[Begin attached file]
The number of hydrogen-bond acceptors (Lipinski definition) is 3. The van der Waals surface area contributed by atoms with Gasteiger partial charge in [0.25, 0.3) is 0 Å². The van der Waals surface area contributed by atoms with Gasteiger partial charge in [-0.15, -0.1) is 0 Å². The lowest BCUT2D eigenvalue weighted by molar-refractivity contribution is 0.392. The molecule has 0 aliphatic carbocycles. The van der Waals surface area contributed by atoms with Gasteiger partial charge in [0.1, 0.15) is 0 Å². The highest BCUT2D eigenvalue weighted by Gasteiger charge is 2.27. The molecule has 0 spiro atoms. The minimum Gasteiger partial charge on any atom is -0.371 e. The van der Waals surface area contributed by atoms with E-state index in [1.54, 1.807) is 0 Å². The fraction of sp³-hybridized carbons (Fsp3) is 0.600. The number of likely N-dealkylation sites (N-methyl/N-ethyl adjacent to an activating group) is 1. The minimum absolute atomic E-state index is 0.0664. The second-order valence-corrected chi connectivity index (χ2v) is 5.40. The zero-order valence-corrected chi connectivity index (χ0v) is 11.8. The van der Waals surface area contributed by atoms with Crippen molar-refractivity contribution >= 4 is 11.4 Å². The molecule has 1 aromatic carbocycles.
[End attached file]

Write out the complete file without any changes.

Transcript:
The number of hydrogen-bond acceptors (Lipinski definition) is 3. The van der Waals surface area contributed by atoms with Gasteiger partial charge in [0.25, 0.3) is 0 Å². The van der Waals surface area contributed by atoms with Gasteiger partial charge in [-0.15, -0.1) is 0 Å². The lowest BCUT2D eigenvalue weighted by molar-refractivity contribution is 0.392. The molecule has 0 aliphatic carbocycles. The van der Waals surface area contributed by atoms with Gasteiger partial charge in [0.1, 0.15) is 0 Å². The highest BCUT2D eigenvalue weighted by Gasteiger charge is 2.27. The molecule has 0 spiro atoms. The minimum Gasteiger partial charge on any atom is -0.371 e. The van der Waals surface area contributed by atoms with E-state index in [1.54, 1.807) is 0 Å². The fraction of sp³-hybridized carbons (Fsp3) is 0.600. The number of likely N-dealkylation sites (N-methyl/N-ethyl adjacent to an activating group) is 1. The minimum absolute atomic E-state index is 0.0664. The second-order valence-corrected chi connectivity index (χ2v) is 5.40. The zero-order valence-corrected chi connectivity index (χ0v) is 11.8. The van der Waals surface area contributed by atoms with Crippen molar-refractivity contribution >= 4 is 11.4 Å². The molecule has 1 aromatic carbocycles.